Last month, Jupiter and Saturn treated skywatchers to a spectacular, once-in-a-lifetime "great conjunction," when they were closer in the night sky than they had been since medieval times. Now, as our solar system's two largest planets continue to drift apart, they will be joined by a third — Mercury — forming a rare three-planet conjunction.
A triple conjunction is traditionally defined as two planets meeting each other three times in a short timeframe but NASA has also used the term to refer to three planets meeting. A planetary trio is defined by planets within a circle with a diameter less than 5 degrees in width — which can be visualized as three fingers held together at an arm's length, according to EarthSky.
The last one occurred in October 2015.
Jupiter and Saturn have been slowly drifting apart since their extremely rare meeting in December, but Mercury is just now coming into view, forming the planetary triangle.
"From Friday evening to Monday evening, the planet Mercury will appear to pass first by Saturn and then by Jupiter as it shifts away from the horizon, visible each evening low in the west-southwest and setting before evening twilight ends," NASA said.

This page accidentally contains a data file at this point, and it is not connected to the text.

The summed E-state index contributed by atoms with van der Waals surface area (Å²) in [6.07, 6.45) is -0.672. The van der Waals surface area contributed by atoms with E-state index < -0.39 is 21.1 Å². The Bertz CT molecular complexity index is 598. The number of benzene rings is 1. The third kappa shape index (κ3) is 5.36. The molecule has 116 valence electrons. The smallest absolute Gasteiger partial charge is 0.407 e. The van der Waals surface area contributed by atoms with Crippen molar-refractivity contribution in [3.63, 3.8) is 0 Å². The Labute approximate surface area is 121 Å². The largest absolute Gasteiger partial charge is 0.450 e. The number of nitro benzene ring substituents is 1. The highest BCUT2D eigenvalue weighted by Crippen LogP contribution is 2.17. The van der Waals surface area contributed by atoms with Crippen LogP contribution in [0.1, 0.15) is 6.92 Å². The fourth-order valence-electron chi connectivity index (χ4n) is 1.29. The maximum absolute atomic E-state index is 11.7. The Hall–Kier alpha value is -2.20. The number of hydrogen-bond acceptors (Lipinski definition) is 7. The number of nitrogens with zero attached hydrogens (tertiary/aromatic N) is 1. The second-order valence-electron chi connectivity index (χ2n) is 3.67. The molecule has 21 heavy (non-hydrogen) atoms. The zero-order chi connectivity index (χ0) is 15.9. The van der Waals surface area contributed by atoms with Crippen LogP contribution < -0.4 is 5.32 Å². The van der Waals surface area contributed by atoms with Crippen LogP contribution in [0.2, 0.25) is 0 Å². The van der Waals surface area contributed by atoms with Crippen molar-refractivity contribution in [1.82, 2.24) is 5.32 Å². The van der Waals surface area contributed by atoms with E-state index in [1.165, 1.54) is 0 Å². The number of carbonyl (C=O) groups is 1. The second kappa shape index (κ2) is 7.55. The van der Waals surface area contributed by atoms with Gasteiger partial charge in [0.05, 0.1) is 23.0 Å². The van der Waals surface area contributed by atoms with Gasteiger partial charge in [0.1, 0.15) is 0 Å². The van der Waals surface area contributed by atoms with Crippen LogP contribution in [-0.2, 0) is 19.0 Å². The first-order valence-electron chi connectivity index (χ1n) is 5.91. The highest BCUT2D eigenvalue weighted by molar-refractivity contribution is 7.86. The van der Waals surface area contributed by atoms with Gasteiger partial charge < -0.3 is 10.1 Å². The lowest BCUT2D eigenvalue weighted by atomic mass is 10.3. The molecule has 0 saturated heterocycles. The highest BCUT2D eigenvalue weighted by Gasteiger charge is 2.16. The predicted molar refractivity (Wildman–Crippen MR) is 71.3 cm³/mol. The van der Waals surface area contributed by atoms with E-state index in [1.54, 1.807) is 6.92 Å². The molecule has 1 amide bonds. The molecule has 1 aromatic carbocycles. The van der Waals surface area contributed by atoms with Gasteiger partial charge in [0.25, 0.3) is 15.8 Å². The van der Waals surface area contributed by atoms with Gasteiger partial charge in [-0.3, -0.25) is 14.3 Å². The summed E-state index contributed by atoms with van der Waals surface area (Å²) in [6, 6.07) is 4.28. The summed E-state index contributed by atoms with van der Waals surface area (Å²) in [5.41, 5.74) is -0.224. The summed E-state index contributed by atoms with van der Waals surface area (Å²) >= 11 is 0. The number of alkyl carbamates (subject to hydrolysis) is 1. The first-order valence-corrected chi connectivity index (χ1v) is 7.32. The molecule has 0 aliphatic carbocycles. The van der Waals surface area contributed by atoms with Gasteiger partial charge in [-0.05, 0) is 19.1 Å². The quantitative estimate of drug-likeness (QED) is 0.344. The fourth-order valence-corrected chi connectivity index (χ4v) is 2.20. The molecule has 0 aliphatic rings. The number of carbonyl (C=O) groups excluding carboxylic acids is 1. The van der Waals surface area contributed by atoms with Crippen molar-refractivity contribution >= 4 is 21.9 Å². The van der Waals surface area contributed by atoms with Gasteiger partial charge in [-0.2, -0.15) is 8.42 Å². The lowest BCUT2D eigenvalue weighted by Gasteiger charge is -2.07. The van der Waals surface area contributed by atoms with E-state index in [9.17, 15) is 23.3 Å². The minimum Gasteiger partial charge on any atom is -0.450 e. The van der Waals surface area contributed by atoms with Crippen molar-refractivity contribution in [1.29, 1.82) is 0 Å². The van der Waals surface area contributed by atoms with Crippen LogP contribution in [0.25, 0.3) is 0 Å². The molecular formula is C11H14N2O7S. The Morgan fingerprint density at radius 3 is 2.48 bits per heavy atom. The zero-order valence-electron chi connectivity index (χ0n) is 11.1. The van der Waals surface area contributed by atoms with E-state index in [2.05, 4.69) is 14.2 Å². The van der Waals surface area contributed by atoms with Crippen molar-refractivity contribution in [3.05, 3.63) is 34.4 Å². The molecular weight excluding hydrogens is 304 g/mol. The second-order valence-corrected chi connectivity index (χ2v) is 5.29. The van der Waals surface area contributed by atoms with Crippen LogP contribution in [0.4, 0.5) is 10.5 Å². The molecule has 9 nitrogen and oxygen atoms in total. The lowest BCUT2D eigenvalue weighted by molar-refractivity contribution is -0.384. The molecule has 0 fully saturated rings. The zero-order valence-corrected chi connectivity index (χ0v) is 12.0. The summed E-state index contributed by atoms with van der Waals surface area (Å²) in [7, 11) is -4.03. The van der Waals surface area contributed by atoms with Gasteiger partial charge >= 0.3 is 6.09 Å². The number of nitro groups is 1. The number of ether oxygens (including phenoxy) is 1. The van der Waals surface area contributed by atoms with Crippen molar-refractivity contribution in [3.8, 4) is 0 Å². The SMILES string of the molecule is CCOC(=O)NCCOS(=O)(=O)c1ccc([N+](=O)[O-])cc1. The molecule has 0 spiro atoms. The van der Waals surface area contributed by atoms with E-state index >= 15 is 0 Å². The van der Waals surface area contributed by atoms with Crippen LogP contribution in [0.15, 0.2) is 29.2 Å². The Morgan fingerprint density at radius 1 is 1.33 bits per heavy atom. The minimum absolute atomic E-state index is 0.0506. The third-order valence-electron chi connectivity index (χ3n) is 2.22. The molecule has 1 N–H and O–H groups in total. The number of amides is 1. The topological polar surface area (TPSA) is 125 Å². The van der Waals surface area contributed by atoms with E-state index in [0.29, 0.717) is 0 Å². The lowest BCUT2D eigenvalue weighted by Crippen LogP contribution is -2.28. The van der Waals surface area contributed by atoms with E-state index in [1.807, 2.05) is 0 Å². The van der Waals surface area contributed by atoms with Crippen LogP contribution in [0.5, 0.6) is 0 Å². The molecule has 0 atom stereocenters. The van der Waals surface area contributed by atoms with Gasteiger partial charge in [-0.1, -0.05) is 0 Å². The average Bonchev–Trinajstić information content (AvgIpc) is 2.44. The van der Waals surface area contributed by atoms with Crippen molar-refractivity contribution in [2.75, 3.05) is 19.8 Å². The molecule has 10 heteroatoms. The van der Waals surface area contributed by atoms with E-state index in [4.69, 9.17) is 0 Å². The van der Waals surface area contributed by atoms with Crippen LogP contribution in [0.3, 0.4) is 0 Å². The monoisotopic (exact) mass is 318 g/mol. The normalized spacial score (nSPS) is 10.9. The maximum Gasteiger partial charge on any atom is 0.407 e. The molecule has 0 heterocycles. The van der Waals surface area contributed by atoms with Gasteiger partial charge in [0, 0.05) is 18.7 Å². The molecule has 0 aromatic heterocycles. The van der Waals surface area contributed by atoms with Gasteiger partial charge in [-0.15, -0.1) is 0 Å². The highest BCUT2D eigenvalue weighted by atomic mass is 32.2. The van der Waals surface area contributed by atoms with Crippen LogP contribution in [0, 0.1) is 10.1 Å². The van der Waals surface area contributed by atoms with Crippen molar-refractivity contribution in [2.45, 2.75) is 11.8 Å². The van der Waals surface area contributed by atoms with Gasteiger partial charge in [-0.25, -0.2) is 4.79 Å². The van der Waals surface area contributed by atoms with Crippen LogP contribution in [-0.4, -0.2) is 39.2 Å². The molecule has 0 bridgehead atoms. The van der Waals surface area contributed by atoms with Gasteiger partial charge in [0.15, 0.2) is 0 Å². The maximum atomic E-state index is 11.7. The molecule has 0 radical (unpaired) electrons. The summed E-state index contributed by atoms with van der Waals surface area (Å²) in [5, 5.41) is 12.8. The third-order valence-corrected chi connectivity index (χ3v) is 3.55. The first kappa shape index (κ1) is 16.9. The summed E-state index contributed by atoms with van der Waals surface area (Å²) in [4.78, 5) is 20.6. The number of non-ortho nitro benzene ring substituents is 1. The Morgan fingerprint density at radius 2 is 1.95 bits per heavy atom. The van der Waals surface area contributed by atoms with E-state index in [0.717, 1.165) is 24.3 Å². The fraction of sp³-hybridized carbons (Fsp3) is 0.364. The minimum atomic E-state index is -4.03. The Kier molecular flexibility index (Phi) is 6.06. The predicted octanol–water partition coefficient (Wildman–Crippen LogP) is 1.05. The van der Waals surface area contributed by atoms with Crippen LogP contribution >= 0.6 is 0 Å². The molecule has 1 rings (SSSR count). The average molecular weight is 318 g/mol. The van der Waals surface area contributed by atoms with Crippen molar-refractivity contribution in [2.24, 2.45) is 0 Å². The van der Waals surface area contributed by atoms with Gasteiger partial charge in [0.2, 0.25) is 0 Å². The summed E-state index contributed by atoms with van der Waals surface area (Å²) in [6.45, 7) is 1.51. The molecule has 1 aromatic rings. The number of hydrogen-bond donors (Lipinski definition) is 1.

Planetary trios are relatively rare, although nowhere near as special as the recent great conjunction. Mercury, Venus and Jupiter will meet in the sky on February 13.
After that, another triple conjunction won't occur until April 2026, when Mercury, Mars and Saturn meet, according to EarthSky.
The planetary trio can best be spotted at dusk, from Friday through Monday. All three will be visible low in the western sky, close to the sunset point on the horizon, EarthSky said.
On Sunday, January 10, the three planets will be closest together, fitting inside a circle with a diameter of 2 1/2 degrees at 19:00 UTC.
Clear conditions will be needed to spot the planets, but they will be visible together for several days. As always, it is important to find an area away from bright city lights for the best viewing conditions.
Binoculars will come in handy for spotting the trio clearly, but they will also be visible to the naked eye. Another way to improve your experience is to view the event from a high vantage point, with a very clear view of the horizon line.
Jupiter will be the brightest of the planets, followed by Mercury, then Saturn — making it the most difficult to spot. It's important to look for the planets in the 30 minutes after sunset — any later, and they will fall below the horizon line.
Following their conjunction, mercury will continue climbing higher in the sky, while Jupiter and Saturn will sink, soon fading from view altogether. Mercury will reach its greatest elongation on January 24.
First published on January 8, 2021 / 1:38 PM